The End of Summer Review
The End of Summer is a another Ozu family drama, dealing with the lives and loves of the Kohayagawa family – each of them concerned about doing the right thing for the sake of the family. The father Manbei (Ganjiro Nakamura) is a widower, but still vigorous and determined to maintain his own independent lifestyle. He often visits an old flame in Kyoto, causing concern in the family, particularly with his married daughter Fumiko (Michiyo Aratama), that he is not showing enough interest in the family business – a sake production company that is facing financial difficulties. The family also hope to find a suitable match for the old man’s two unmarried daughters, Akiko (Setsuko Hara), a widow and the youngest daughter Noriko (Yôko Tsukasa). The girls have a difficult decision to make between doing what is right for them and what is best for the family.
Yasujiro Ozu’s second to last film is a reflective look at old age, mortality, the loss of traditional ways to a growing western influence, and the emergence of a new generation with different values and new ways of thinking and behaving. It’s very much in tune with themes in other Ozu films, but treated here in a more stately, reverential tone. It is fairly non-judgemental and not particularly nostalgic for the past, seeming to accept that change is not only inevitable, but like death, an integral part of life. The reflective mood of the film is lent some additional weight with another strong performance from Ganjiro Nakamura, so effective in Floating Weeds (1959) and the familiar appearances of Haruko Sugimura and Setsuko Hara (and a lovely cameo from Chishu Ryu), whose constant presence throughout many of Ozu’s major films give this film, I feel, a deeper sense of continuity that makes its sombre and reflective look at growing old and dying all the more real.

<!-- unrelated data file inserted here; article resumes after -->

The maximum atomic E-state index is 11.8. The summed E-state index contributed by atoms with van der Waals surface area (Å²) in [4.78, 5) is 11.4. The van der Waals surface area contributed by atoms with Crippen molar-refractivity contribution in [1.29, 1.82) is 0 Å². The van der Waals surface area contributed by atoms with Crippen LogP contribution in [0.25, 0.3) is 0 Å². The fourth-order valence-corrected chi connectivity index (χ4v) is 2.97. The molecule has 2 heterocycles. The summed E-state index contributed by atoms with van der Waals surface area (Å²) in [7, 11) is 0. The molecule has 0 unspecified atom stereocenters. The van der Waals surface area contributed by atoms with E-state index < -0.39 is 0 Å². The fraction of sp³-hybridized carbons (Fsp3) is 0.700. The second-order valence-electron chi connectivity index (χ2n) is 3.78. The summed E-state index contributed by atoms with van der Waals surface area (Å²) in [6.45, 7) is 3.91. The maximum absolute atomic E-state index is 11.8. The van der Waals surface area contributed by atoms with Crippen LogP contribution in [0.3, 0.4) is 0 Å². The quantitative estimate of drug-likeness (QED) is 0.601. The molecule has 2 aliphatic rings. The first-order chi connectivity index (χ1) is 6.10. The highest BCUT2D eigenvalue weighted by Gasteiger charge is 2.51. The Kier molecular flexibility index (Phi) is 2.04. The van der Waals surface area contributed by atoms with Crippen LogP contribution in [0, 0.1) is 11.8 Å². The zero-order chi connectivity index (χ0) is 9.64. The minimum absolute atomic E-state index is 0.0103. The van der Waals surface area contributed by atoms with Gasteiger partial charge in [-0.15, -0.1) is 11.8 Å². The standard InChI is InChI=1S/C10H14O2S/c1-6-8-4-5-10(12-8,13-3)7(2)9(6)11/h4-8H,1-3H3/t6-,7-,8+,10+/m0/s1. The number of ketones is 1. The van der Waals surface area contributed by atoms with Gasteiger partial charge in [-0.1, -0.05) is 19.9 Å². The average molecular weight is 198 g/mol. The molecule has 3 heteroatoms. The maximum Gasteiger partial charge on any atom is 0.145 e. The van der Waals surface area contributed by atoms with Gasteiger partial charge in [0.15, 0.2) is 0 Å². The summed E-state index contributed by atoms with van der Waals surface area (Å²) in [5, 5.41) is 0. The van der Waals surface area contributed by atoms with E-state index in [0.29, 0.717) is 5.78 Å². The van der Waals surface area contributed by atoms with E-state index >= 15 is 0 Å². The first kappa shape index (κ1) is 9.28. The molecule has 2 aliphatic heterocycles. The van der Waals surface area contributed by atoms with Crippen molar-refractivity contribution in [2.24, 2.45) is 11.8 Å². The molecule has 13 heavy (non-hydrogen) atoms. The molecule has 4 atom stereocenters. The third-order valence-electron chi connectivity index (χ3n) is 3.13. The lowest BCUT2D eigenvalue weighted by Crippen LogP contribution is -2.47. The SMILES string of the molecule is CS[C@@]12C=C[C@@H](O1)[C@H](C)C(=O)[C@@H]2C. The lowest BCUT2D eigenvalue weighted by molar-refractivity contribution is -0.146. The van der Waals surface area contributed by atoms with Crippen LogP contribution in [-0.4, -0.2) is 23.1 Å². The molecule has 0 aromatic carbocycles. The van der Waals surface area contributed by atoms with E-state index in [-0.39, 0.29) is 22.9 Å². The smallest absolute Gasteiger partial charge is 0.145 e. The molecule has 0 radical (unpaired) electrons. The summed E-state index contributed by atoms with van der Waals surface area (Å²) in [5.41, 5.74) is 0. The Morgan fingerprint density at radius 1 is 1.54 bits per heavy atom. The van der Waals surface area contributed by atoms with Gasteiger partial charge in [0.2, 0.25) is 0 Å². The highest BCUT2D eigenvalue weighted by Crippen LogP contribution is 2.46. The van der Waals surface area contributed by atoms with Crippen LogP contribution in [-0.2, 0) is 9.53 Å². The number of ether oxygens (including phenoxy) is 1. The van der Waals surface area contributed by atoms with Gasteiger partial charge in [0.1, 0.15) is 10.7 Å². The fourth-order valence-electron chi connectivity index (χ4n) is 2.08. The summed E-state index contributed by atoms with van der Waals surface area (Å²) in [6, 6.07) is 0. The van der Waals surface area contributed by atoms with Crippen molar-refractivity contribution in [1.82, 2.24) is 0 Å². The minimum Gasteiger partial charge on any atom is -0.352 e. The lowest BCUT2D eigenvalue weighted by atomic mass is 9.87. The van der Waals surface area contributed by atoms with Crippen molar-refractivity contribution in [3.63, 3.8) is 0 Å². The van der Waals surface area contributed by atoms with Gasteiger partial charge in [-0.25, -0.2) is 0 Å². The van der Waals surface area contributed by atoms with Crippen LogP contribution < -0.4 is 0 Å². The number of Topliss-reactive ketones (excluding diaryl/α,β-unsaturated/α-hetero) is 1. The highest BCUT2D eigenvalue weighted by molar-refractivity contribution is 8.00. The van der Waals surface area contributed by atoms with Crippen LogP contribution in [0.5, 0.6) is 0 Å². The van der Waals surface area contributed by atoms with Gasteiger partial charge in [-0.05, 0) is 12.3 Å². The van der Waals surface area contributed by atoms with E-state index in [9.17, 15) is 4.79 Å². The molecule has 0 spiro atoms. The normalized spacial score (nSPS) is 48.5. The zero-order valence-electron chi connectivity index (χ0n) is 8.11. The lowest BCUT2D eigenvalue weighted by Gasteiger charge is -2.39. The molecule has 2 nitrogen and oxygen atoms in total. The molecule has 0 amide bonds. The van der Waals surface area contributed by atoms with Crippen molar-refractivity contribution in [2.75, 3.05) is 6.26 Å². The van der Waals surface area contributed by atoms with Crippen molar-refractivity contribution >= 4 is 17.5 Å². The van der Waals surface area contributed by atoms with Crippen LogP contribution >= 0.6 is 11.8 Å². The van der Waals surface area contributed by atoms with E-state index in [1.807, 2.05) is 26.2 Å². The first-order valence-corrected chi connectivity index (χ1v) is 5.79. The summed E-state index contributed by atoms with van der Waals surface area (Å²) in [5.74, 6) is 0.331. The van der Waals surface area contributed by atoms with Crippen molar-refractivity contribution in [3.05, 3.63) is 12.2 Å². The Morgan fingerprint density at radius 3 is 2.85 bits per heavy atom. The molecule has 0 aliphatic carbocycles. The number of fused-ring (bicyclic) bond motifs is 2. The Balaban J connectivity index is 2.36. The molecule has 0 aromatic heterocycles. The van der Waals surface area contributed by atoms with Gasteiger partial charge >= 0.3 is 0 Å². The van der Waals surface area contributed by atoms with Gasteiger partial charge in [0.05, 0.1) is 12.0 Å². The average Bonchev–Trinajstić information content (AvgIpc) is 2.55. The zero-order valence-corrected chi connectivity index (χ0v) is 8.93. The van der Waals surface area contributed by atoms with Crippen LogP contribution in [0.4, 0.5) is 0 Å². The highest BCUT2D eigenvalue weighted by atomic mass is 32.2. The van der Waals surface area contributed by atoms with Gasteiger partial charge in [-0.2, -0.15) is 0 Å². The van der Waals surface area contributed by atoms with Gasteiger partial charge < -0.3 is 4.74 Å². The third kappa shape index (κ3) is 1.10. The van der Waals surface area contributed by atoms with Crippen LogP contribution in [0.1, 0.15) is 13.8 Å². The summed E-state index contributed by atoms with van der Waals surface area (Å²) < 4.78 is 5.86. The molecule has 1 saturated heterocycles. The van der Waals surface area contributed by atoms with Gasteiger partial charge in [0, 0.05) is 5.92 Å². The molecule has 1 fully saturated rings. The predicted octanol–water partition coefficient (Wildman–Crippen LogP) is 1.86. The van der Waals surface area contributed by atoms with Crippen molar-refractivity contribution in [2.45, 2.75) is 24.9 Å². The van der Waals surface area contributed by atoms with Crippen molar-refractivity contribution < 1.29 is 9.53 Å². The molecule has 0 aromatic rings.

Formally, The End of Summer is no less brilliant than any of Ozu’s other films – there are some scenes that personally made me gasp at the stunning composition and colouring – but emotionally it doesn’t reach me the way that many other Ozu films do, lacking the lightness of touch and the warmth that characterises his best work. Of course, the film’s subject is not one that lends itself to such treatment, but Ozu has been more than capable in the past of bittersweet treatment of sombre subject matter. All the ingredients are there and the same characteristics are evident, but not to the same degree of brilliance as other Ozu films.
The picture on the Region 2 release of The End of Summer doesn’t seem as sharp or as defined or as impressive as the other Artificial Eye Ozu release, Floating Weeds, but it is still a pleasing transfer. Colours are strong and the brightness level is fine, but blacks are a little too heavy and dense – there is not much detail there. There is quite a bit of flare throughout down the left-hand side of the frame and some moiré effect on roof-tiles and wooden window slats. The old Agfa colours are pleasantly transferred, and although skin tones seem a little too white (there is a good comparison on DVDBeaver comparing the colours of the Artificial Eye release with the Japanese Region 2) – the overall appearance of the Artificial Eye DVD is more than acceptable. Considering the age of the film there are not a great deal of marks or dust spots – although reel-change marks are quite visible – and there is very little grain evident.
The Dolby Digital 2.0 mono soundtrack is fine. It can’t really handle louder levels of sound, with quite a bit of noise and crackle in the higher registers – but it rarely reaches those levels, so is perfectly adequate for the film.
The only extra feature on the Artificial Eye DVD is a filmography for Yasujiro Ozu.
I would hate to categorise The End of Summer as a lesser Ozu film, particularly as it so ambitiously attempts to summarise everything that has led up to it and even looks ahead at a future beyond the world the director knows and has depicted in his films. Perhaps the best way to characterise The End of Summer is as a film not to watch as an introduction to Ozu, but as one to come back to after seeing some of his other work. It will make this film all the more poignant and meaningful. Beautifully filmed and well presented on DVD, The End of Summer is not the best of Ozu, but has all the characteristics of one of cinema’s greatest directors.